There was base pay and piece work. If you didn’t make the base amount you had to explain why you should get base pay – what complications prevented you from making the base. I did piece work. I turned out 4000 wheels a day. I was at the machine, ready to start at 7am, took a break for coffee at 9am, and was back at work by 9-05am. I tried to have 2400 wheels made by the lunch break; that way I could slow down a bit in the afternoon.
My department was responsible for making the wheels for the toys at Toy Fair (the annual international event in New York at which companies displayed products). I handpicked them and made sure there was a special frame with no flaws. Each set-up man (in a department) was responsible for his product. Salespeople sometimes took sample wheels with them to help them sell products. After Toy Fair, orders would come in. We’d know how many rear wheels, how many front wheels to make. We had to make wheels so far in advance, they were produced and then stored in two boxcars. We sold to Sears, Wards, Western.
At Junior Toy, we had two shifts. A few people worked a third shift to prepare for the next day. There was a warehouse off-site. The warehouse was in a wallpaper factory. We were cramped for space. We’d pile these little bodies (of the pedal cars) one on top of another before they were painted. Junior Toy did research, knew how many kids were born, knew how many toys competitors would sell and what we needed to build. Junior Toy was a well-organised company.
– George W Kiepura, who worked for Junior Toy from 1939 to 1962
During the 1950s and 1960s, AMF Junior was one of the world’s largest makers of children’s riding toys. Introduced to the world at the 1956 New York Toy Fair, the AMF Junior ‘Rocketrike’ was a radically new development of the company’s 1953 ‘Junior Jet’ and 1954 ‘Sky Trike.’ As the company declared, it was the ‘first to break through the old-fashioned Model T design barrier.’ Actually, other companies were also bringing out space ship and rocket tricycles and pedal cars, but AMF Junior cornered the market in the ‘Junior’ range.
There were three models, the basic ‘650 Series,’ the ‘660 Series’ with more elaborate handlebars, and the ‘690 Series’ which also had a tube above the rear step with red rocket caps on the ends, to mimic the style of the main frame tube.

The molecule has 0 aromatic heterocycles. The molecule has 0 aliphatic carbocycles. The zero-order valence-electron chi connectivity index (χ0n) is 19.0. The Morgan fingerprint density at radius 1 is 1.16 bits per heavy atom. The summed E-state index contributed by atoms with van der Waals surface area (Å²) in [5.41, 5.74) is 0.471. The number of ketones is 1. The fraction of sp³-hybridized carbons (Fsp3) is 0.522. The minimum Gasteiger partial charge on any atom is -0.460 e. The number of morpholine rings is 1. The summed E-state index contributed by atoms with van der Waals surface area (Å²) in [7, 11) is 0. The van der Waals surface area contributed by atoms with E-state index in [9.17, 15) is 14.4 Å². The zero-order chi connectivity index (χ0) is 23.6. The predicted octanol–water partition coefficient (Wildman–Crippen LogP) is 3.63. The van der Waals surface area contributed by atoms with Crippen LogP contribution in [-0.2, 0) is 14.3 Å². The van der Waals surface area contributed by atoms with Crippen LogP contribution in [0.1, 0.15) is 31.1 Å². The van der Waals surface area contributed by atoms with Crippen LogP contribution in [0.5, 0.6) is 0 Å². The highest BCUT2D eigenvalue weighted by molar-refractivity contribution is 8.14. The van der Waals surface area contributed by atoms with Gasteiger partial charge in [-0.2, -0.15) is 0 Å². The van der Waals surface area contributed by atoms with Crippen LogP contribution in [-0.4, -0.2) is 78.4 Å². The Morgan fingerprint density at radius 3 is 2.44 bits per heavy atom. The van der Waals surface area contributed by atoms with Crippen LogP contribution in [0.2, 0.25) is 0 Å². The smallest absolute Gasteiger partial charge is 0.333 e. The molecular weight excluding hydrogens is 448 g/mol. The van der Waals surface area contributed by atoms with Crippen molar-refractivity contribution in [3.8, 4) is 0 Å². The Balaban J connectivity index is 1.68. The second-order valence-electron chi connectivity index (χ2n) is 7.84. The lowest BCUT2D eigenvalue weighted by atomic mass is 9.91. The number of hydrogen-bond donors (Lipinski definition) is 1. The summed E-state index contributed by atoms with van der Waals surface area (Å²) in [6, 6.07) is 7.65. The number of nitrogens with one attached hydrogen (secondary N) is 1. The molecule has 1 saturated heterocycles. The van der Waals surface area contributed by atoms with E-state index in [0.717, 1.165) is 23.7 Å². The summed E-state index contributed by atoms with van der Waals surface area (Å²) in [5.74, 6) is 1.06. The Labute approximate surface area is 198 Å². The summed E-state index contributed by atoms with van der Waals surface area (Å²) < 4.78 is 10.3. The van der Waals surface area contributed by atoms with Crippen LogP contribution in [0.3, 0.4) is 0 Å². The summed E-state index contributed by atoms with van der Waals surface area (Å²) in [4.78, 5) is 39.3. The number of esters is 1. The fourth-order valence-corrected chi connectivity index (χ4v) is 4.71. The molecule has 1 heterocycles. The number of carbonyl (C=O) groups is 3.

1957 AMF Junior ‘Rocketrike’
Model ‘650 Series’
Front Wheel: 10″
Rear Wheels: 7″
Designed by Brook Stevens
This ‘650 Series’ Rocketrike is remarkably well-preserved, the nicest I’ve seen. It has been accessorised with a rocket handlebar emblem and space gun attached to the front bars. The handlebar grip protectors were supplied with the more expensive 660 Series and 690 Series, but not this basic model 650 Series. I managed to find a pair to add to this Rocketrike – but to do so I had to buy a complete tricycle that was fitted with them.
JUNIOR TOY CO
Started by two brothers, Einar and Bert Anderson, the ‘Junior Toy Company’ was established in the late 1920s in the Calumet area of Indiana. The company was incorporated on 18th February, 1930, and changed its name to the ‘Junior Toy Corporation’ the following year. It was the fifth largest employer in Hammond, Indiana; at that time, this region was ahead of the Chicago area in industrial expansion, with a ready local supply of steel.
‘Junior Toy Corporation’ was described as a small, family oriented company, and its tricycles were sold by department stores such as Montgomery Ward, Sears, Marshall Field, Pennys and Belknaps. During WW2 the company stopped making toys to do war work such as making land mines, first aid kits, 5-gallon water tanks and portable drilling machines.
The company was purchased in 1952 by American Machine & Foundry (AMF) and relocated to Olney, Illinois. The range of riding toys was now greatly expanded to include new lines. Judging from the evolution of the company’s tricycles through the early fifties, from the 1953 Junior Jet, 1954 Junior Sky Trike, 1955 Junior Sulky Tricycle and the Junior Rocketrike announced at the 1956 New York Toy Fair, the company employed the services of top designers to create this new line in children’s tricycles.
EVOLUTION OF THE ROCKETRIKE
1937 ZEPHYR LAND YACHT: DESIGNER BROOK STEVENS
Born on June 7, 1911, in Milwaukee, Wisconsin, Industrial Designer Brooks Stevens was known for an array of innovations that spanned 60 years. Stricken with polio as a child, his father encouraged him to draw while bedridden. He later attended Cornell University in New York from 1929 to 1933. For a brief time he worked for a firm as a package designer, then opened his own design firm in 1934.
Stevens sphere of influence spread quickly until 1952 when estimated annual retail sales of the products designed by him reached one billion dollars. He was one of the last of a generation of product-design pioneers whose creations paved the way for the everyday gadgetry that people now take for granted. Mr. Stevens continued to teach industrial design at the Milwaukee Institute of Art & Design until his death in 1995.
Brook Stevens and Raymond Loewy were the leading designers of their age. Brook Stevens designed many well-knwon automobiles and, in 1956, added the Rocket Tricycle to his list of designs.
1952 JUNIOR TRICYCLES
1953 JUNIOR JET
1954 JUNIOR SKY TRIKE
1955 JUNIOR SULKY TRICYCLE
1957 JUNIOR ROCKETRIKE ‘SERIES 950’
1957 AMF JUNIOR CATALOGUE COVER
1957 GAMBLES DEPARTMENT STORE CATALOGUE
Junior Toy Co history and top quote from ‘Pedal Cars: Chasing the Kidillac’ by Jane Dwyre Garton
1955 JUNIOR SULKY TRICYCLE & 1957 ROCKETRIKE images with thanks to tricyclefetish.com
Brook Stevens info with thanks to – http://www.excaliburclassics.com/bio.html
FURTHER READING ABOUT BROOK STEVENS – http://blog.hemmings.com/index.php/tag/brooks-stevens/